The difference between uniform and arc-length parameterization can be illustrated by animating sprites along the same curve, but with different parameterizations, as shown in the following diagram.
The red sprite is animated by sampling parameter values at equal increments of ‘t’ using a uniform parameterization. The same parameter value is sampled from the same curve, but with arc-length parameterization for the green sprite. So, t=0.25 with uniform parameterization maps to one of the local cubic curves with some local parameter value in [0,1]. Arc-length parameterization maps a parameter value of 0.25 to one quarter of the length along the curve (approximately).
Both sprites begin and end at the same knot (parameter values 0.0 and 1.0). The green sprite moves at a constant velocity along the curve. The red sprite speeds up and slows down, based on knot spacing. The first three knots in the above example are closer together, so the red sprite is moving slower at the ‘snapshot’. Eventually, the red sprite moves faster and both sprites are in the same location at parameter value 1.0.
Check out the online demonstration (requires the Flash 9 player). A link to download the source code is included (requires FlexBuilder 2). I hope this demo is helpful to both Flash/Flex programmers and beginning computational geometry students.
I finally found a bit of free time to upgrade the cubic Bezier spline, adding arc-length parameterization and closed-loop support. Curve closure is automatic and handled by a new ‘closed’ setter function in the BezierSpline class. The new BezierClosedSpline.mxml demo is illustrated in the following diagram,
C-1 continuity is preserved through the loop by using the tangent to the angle bisector from knots n-2, 0, 1 (as knots 0 and n-1 are the same). The control cages for each cubic segment are illustrated in the following diagram.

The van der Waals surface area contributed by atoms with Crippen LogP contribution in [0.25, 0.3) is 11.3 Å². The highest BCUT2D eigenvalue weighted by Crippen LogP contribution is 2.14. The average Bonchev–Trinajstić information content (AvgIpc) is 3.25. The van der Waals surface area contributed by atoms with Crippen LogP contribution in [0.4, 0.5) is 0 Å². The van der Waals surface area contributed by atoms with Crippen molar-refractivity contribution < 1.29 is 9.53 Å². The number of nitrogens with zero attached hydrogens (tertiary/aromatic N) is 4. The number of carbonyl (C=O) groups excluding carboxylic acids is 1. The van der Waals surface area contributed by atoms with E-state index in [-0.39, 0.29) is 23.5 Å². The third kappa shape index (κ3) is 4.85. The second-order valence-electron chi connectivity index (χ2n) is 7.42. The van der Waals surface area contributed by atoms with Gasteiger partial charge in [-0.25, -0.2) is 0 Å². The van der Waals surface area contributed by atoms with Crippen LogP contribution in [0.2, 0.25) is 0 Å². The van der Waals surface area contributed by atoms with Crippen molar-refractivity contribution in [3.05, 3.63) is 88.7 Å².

The spline now supports arc-length parameterization. The orange markers in the above diagrams show the original knots. The green markers are generated from a default uniform parameterization. The demo illustrates the difference between uniform and approximate arc-length paramterization. This allows the spline to be used in path animation with velocity control.
The Singularity package download and a more detailed description of the AS 3 paramteric curve library may be obtained here.
Anyone interested in the methodology for generating the spline may read this TechNote.
I’ve been extremely busy on a gig (and handling family issues), so it’s taken me a while to finally see Die Hard 4. I’m a die-hard Bruce Willis fan, so you would probably expect my review to be positive. Aside from the semi-trailer/F-35 scene that was over the top, I really enjoyed the flick. I also took away numerous tips for improving myself such as how to get additional help on a gig (dial 1-800-HENCHMEN) and how to take out a chopper with a car. Good stuff to add to a resume 🙂
From Colin Moock, Essential Actionscript 3 is now shipping. Order here and enjoy!